By MADDISON BOOTH, Alabama Daily News
MONTGOMERY, Ala. – A bill in the Alabama House would require people convicted of driving under the influence to pay child support if that act led to the death of a child’s parent or guardian.
House Bill 114, the DUI and Child Compensation and Recovery Act, is sponsored by Rep. Proncey Robertson, R- Mt. Hope.
Robertson said he wanted to bring this bill after seeing similar legislation introduced last year in Missouri.
“We have these children that have been orphaned,” said Robertson, a former Decatur City Police officer. “And now they’re immediately left without.”
In 2020, there were 155 fatal DUI wrecks statewide resulting in 166 deaths, according to information from the Alabama Law Enforcement Agency and the Center for Advanced Public Safety at the University of Alabama.
“I think it’s important for that kid to have stability,” said Rep. Parker Moore, R-Hartselle, one of the bill’s co-sponsors.
Robertson’s bill would not require a child to have a new guardian for the support to be ordered. Even in the case where the child becomes a ward of the state, Robertson said his bill would hold the driver responsible for payments.
This aspect of the bill is important to co-sponsor, Rep. Jamie Kiel, R-Russellville.
“Should the child be the responsibility of the state or the remaining family, I believe the person who killed the parents should be responsible,” Kiel said.
In addition, if the driver is incarcerated, the DUI and Child Compensation and Recovery Act gives them one year to begin paying, and they must also pay the amount that accrued during their incarceration, even if the child is past 19 years of age. The penalty for a DUI-caused death in Alabama can range from one to 10 years in prison.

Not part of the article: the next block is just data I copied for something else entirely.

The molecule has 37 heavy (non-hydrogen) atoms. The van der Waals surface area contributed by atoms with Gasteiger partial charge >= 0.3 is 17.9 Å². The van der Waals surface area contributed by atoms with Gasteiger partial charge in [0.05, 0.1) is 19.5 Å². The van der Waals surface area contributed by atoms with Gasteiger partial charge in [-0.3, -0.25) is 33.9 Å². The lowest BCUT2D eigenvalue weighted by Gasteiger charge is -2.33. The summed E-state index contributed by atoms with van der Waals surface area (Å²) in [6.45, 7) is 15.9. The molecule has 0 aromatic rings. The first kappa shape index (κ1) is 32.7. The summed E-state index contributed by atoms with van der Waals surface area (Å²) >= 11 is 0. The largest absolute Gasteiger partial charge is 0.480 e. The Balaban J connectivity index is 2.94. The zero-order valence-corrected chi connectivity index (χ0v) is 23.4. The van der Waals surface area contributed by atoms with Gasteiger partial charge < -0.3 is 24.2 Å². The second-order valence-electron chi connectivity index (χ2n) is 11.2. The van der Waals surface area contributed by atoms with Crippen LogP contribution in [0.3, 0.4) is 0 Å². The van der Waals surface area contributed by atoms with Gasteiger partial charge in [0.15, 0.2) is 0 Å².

The amount of financial support would be decided by judges and determining factors could include the standard of living the child would have enjoyed had his or her parent not been killed and the resources of the surviving parent or guardian.
Robertson told Alabama Daily News that he has been talking with attorneys across the state and his bill does not impact’ families’ ability to bring civil lawsuits against drunk drivers.
“We don’t have an issue with the creation of child support under these circumstances,” Gina Coggin, president of the Alabama Association of Justice, told Alabama Daily News. “We do want to clarify that victims and family members of an accident caused by a driver under the influence can receive all they are entitled to under the law for the injuries, pain and loss caused by the wrongdoer.”
“(Victims) should always have that option,” Moore said, referring to the opportunity to sue.
The Alabama Association of Justice is working with Robertson on an amendment to make this option clear to victims.
The bill also stipulates that the child support cannot be paid by a third party, a concern that Robertson said may come up with insurance companies.
The DUI and Child Compensation and Recovery Act has been assigned to the House Judiciary Committee. Robertson said he has spoken to the committee’s chair, Rep. Jim Hill, R-Odenville, and hopes it will receive a committee vote in the next few weeks.